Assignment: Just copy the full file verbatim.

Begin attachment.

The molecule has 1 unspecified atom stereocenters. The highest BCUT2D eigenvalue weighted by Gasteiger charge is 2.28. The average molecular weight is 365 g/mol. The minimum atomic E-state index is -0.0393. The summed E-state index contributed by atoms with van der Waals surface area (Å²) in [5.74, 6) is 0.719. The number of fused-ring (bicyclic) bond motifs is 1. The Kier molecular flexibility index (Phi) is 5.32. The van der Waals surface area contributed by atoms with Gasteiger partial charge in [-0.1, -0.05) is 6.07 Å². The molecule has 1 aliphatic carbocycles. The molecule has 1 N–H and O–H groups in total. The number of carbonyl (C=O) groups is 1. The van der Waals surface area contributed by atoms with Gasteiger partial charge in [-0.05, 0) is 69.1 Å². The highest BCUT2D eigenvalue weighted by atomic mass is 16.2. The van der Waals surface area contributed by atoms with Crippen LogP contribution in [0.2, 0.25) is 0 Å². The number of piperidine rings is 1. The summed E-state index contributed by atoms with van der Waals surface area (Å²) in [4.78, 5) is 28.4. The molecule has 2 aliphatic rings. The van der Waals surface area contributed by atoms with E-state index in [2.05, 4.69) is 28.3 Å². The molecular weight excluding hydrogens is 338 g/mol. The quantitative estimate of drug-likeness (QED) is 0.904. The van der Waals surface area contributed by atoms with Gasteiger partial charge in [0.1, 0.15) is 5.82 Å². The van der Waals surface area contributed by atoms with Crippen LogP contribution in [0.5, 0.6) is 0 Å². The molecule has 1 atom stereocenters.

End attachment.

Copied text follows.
The molecule has 1 unspecified atom stereocenters. The highest BCUT2D eigenvalue weighted by Gasteiger charge is 2.28. The average molecular weight is 365 g/mol. The minimum atomic E-state index is -0.0393. The summed E-state index contributed by atoms with van der Waals surface area (Å²) in [5.74, 6) is 0.719. The number of fused-ring (bicyclic) bond motifs is 1. The Kier molecular flexibility index (Phi) is 5.32. The van der Waals surface area contributed by atoms with Gasteiger partial charge in [-0.1, -0.05) is 6.07 Å². The molecule has 1 aliphatic carbocycles. The molecule has 1 N–H and O–H groups in total. The number of carbonyl (C=O) groups is 1. The van der Waals surface area contributed by atoms with Gasteiger partial charge in [-0.05, 0) is 69.1 Å². The highest BCUT2D eigenvalue weighted by atomic mass is 16.2. The van der Waals surface area contributed by atoms with Crippen LogP contribution in [0.2, 0.25) is 0 Å². The number of piperidine rings is 1. The summed E-state index contributed by atoms with van der Waals surface area (Å²) in [4.78, 5) is 28.4. The molecule has 2 aliphatic rings. The van der Waals surface area contributed by atoms with E-state index in [2.05, 4.69) is 28.3 Å². The molecular weight excluding hydrogens is 338 g/mol. The quantitative estimate of drug-likeness (QED) is 0.904. The van der Waals surface area contributed by atoms with Gasteiger partial charge in [0.1, 0.15) is 5.82 Å². The van der Waals surface area contributed by atoms with Crippen LogP contribution in [0.5, 0.6) is 0 Å². The molecule has 1 atom stereocenters.